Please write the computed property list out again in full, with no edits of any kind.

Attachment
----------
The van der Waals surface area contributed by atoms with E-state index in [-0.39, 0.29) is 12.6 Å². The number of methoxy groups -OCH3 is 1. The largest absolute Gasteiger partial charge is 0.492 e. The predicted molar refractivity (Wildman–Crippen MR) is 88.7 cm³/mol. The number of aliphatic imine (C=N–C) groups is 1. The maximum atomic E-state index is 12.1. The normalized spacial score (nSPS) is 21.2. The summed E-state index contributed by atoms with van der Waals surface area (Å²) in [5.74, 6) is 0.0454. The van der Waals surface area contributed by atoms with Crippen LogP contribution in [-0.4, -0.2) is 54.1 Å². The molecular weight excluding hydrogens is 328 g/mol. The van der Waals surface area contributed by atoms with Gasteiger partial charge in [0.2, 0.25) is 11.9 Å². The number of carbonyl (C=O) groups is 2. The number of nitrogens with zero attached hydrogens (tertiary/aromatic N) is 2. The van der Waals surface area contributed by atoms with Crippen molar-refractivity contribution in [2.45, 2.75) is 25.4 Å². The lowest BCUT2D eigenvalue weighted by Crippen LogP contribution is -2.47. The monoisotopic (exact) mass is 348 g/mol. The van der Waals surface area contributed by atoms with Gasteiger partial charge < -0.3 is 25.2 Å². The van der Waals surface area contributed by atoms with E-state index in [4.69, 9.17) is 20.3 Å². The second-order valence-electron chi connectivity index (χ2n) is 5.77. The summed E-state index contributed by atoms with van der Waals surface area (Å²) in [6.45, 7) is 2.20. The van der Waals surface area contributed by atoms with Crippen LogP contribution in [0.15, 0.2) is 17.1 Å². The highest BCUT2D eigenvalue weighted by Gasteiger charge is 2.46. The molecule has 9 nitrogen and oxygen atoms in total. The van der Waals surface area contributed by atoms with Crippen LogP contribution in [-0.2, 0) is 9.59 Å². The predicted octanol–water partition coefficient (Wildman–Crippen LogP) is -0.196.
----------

The van der Waals surface area contributed by atoms with E-state index in [-0.39, 0.29) is 12.6 Å². The number of methoxy groups -OCH3 is 1. The largest absolute Gasteiger partial charge is 0.492 e. The predicted molar refractivity (Wildman–Crippen MR) is 88.7 cm³/mol. The number of aliphatic imine (C=N–C) groups is 1. The maximum atomic E-state index is 12.1. The normalized spacial score (nSPS) is 21.2. The summed E-state index contributed by atoms with van der Waals surface area (Å²) in [5.74, 6) is 0.0454. The van der Waals surface area contributed by atoms with Crippen LogP contribution in [-0.4, -0.2) is 54.1 Å². The molecular weight excluding hydrogens is 328 g/mol. The van der Waals surface area contributed by atoms with Gasteiger partial charge in [0.2, 0.25) is 11.9 Å². The number of carbonyl (C=O) groups is 2. The number of nitrogens with zero attached hydrogens (tertiary/aromatic N) is 2. The van der Waals surface area contributed by atoms with Crippen molar-refractivity contribution in [2.45, 2.75) is 25.4 Å². The lowest BCUT2D eigenvalue weighted by Crippen LogP contribution is -2.47. The monoisotopic (exact) mass is 348 g/mol. The van der Waals surface area contributed by atoms with Gasteiger partial charge < -0.3 is 25.2 Å². The van der Waals surface area contributed by atoms with E-state index in [4.69, 9.17) is 20.3 Å². The second-order valence-electron chi connectivity index (χ2n) is 5.77. The summed E-state index contributed by atoms with van der Waals surface area (Å²) in [6.45, 7) is 2.20. The van der Waals surface area contributed by atoms with Crippen LogP contribution in [0.15, 0.2) is 17.1 Å². The highest BCUT2D eigenvalue weighted by Gasteiger charge is 2.46. The molecule has 9 nitrogen and oxygen atoms in total. The van der Waals surface area contributed by atoms with Crippen LogP contribution in [-0.2, 0) is 9.59 Å². The predicted octanol–water partition coefficient (Wildman–Crippen LogP) is -0.196.